Having noticed the Weather Eye has continued to perform like a Kelvinator, the scurs are trying to turn it down to warm up. Or is it up to cool down? Therein lies the problem. Will they have it figured out by press time? Starting Wednesday, cloudy with a good chance of rain and snow showers. Highs in the mid-40’s and lows in the upper 30’s. Thursday, cloudy with a good chance of a shower. Highs in the upper 40’s and lows in the upper 30’s. Mostly cloudy with a slight chance of a shower for Friday. Highs in the low 50’s and lows around 40. Saturday, partly sunny with a slight chance of a shower or thunderstorm and continuing the warming trend. Highs in the upper 50’s and lows in the upper 30’s. For Sunday, partly sunny with a slight chance of a shower. Highs in the low 50’s and lows in the upper 40’s. Monday, continued partly sunny with highs near 55 and lows falling to the mid-30’s. Mostly cloudy again on Tuesday with a chance of rain, again. Highs in the mid-60’s and lows in the upper 30’s. The normal high for May1st is 64 and the normal low is 42. The sun will rise before 6 a.m. on May 6th. The scurs will have long since devoured the contents of their super-sized May Basket by then.
Another disappointing week of field work for most. Some corn went in the ground, but it was generally the exception and not the rule. Rainfall earlier in the week varied widely across much of the area, with those to the west of Bugtussle receiving lesser amounts. Coupled with what were likely drier soils last fall, it allowed some limited progress to be made. Conditions as one travelled east were a different story. Rainfall on Thursday a.m. served to rub salt in the wound and the rains on Sunday stopped everyone in their tracks. We need not only for the rains to subside, we also need temperatures to warm up. We have experienced another month of below-normal temps and the pattern of well-below-normal temperatures that started last November continues. Pasture and hay growth reflects the effect of those cold temperatures, something those whose forage supply is tight are hoping changes soon.
Gardening at the ranch has been close but that’s about it. Every time we’ve had a minute to put in something, seems like a shower shows up and puts a damper on it, literally. Tracking rainfall as is my wont, I know with a fair degree of certainty when conditions are fit to plant. One has to keep that in perspective out here where the wind never stops blowing. I have to take solace in seeing how perennials are doing in the meantime. For instance, the lily of the valley planting we made from rhizomes collected at Mom’s place has emerged. The shoots are tough to see at first as the sheaths covering them are about the same color as the soil. One literally has to use the Braille method to find them at this stage.
Removing the remainder of the tree wrap on the windbreak and wildlife planting made for a worthwhile diversion on Saturday. Most of the trees made it through with flying colors although there were a few arborvitae the deer/bunnies had devastated. That’s OK, it’s a wildlife planting and that’s what wildlife does. Speaking of wildlife at my brother’s behest, I’d brought my waders along so when I was finished with the tree wrap, the wood duck houses could be checked for signs of activity.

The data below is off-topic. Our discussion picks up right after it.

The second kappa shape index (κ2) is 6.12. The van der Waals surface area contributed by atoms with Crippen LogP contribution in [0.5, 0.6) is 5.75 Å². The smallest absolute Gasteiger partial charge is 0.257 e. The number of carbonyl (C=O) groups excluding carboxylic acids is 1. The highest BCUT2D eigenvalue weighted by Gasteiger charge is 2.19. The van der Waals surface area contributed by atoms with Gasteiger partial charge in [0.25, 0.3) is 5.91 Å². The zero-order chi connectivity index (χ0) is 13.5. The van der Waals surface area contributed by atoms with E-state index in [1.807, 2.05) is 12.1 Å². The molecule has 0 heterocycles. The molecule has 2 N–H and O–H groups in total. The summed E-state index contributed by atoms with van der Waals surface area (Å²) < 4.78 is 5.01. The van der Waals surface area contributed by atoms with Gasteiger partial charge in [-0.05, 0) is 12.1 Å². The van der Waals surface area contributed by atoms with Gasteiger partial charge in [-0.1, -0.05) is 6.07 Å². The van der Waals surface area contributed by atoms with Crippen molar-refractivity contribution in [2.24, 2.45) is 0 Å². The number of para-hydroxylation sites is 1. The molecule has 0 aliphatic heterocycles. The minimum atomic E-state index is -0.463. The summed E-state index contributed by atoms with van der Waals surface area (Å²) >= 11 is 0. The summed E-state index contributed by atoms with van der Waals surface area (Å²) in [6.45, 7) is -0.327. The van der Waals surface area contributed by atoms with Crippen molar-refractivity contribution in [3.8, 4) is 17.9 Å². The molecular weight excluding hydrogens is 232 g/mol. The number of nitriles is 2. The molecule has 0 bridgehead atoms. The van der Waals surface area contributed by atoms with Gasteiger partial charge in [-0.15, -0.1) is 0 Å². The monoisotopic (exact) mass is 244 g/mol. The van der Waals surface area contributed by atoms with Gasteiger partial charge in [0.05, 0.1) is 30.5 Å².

When I first drove up on the dry land nesting box, I could see telltale signs of duck breast fuzz stuck to the side of it. I slowly opened the observation door and could see the hen on the nest facing away from me. I carefully closed the door and left her alone so she didn’t break any eggs fleeing my intrusion. I donned my waders and motored back to the other duck house. This one was in the water, hence the waders. I opened the door on the house as stealthily as I could. This hen wasn’t having any of it and when my face got closer to peer into the house, she emerged in a hurry, almost taking my head off! With my cat-like reflexes, however, I was able to dodge the feathered missile and after seeing one egg in the nest, closed the door and moved on.
Driving around the other side of the pond with the Gator, two long black necks emerged from the matted cattails like a couple of periscopes. Apparently the wetland was also home to a pair of Canada geese. I quickly vacated their space as I was an uninvited guest in their private little world. I had no intention of trying to figure out where they might be nesting. Once out of the wetland, my stomach was growling and I needed nourishment. I crossed the road to grab the mail and a pair of Huns flew off in the direction of the CRP I had just come from. It’s spring and whole lotta lovin’ goin’ on I thought to myself as I turned up the driveway to the house.
After church on Sunday Mrs. Cheviot and I travelled to Owatonna to plant our vine crop transplants. We stopped at Perkin’s as it had been a while since we’d dined there. We were almost ready to order when I happened to gaze at the Over 55 menu. Smaller portions yet much cheaper. Hmmm. The gears were at once turning in my melon when I had an epiphany: No longer would I need to use my fake ID to lie about my age. I could also get rid of the wig with the little bald patch on top. I could also ditch that goop from China I’d been spreading on my muzzle to give it that salt and pepper look. The possibilities were endless, I thought, as I ordered off the Over 55 menu, this time legally. I had come of age.
See you next week…real good then.